Having a swimming pool in your backyard is a wonderful addition to your home – and family life in general. You probably spend many summer afternoons playing in the pool and enjoying your kids. But, pools are not all fun and games. Having a pool in your backyard is also a responsibility.
Each year, more than 250 young children in the United States drown, and thousands more are treated in emergency rooms following submersion incidents. Some of these submersions result in permanent brain damage. On a national level, drowning is a leading cause of death in children under the age of 5. The key to preventing these incidents is by having layers of protection.
Let’s discuss the things you should be doing each day to keep your family safe from drowning accidents.
Install a Fence around Your Pool
Some people simply install a fence around the perimeter of their yard, not their swimming pool. Ideally, you should have both areas fenced in. Fencing must be 4 feet high with no gaps larger than 3 inches. The fence should also be in good condition with no broken pieces that small children can wedge through.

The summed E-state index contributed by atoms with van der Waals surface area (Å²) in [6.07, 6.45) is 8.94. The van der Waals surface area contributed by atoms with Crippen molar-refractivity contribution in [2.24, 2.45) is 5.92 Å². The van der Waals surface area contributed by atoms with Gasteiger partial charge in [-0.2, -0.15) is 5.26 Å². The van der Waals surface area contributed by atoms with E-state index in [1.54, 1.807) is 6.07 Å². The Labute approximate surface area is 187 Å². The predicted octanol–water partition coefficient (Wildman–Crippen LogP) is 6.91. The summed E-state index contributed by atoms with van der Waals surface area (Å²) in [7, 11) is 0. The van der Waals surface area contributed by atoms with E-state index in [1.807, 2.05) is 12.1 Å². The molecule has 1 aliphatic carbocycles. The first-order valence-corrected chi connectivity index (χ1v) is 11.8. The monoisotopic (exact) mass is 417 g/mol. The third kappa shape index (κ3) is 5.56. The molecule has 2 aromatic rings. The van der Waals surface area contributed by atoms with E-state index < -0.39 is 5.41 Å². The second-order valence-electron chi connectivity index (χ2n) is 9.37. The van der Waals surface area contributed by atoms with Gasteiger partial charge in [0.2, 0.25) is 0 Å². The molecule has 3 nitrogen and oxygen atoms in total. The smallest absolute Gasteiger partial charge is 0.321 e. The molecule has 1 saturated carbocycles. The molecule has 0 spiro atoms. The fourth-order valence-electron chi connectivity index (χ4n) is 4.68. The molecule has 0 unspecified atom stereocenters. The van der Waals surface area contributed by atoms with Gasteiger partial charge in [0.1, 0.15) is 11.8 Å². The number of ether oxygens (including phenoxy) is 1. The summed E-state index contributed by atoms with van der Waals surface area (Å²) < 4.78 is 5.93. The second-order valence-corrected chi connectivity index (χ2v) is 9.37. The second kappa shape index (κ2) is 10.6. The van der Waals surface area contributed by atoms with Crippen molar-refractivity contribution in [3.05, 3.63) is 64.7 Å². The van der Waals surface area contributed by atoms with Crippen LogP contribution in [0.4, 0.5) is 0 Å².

Keep the fences locked at all times. Fences provide superior protection because they’re always there, unlike pool covers that are removed for extended periods of time.
Put Alarms on Doors
If you have doors that lead to the backyard, install door alarms that sound off when a door is opened unexpectedly. Door alarms do not have to be expensive, and they can be purchased online or from a local hardware store. Plus, they offer added protection since you don’t want your little ones wandering out without an adult in the first place.
Purchase a Power Safety Cover
A power safety cover can be purchased from most pool companies. These covers offer added protection when the pool is not in use in case your child or a neighbor’s child does wander over. Young children can drown in shallow water, too, so make sure that you prevent water from pooling on the top of the cover.
Keep Rescue Equipment Nearby
Make sure you have the necessary rescue equipment nearby the pool in the event of an emergency. You won’t have time to go looking for rescue tubes stuffed in a shed or garage if you find your child in the pool. Seconds count. Also be sure to have all emergency numbers clearly posted in the home. Knowing CPR is also beneficial; consider signing your family up for a CPR and First Aid class.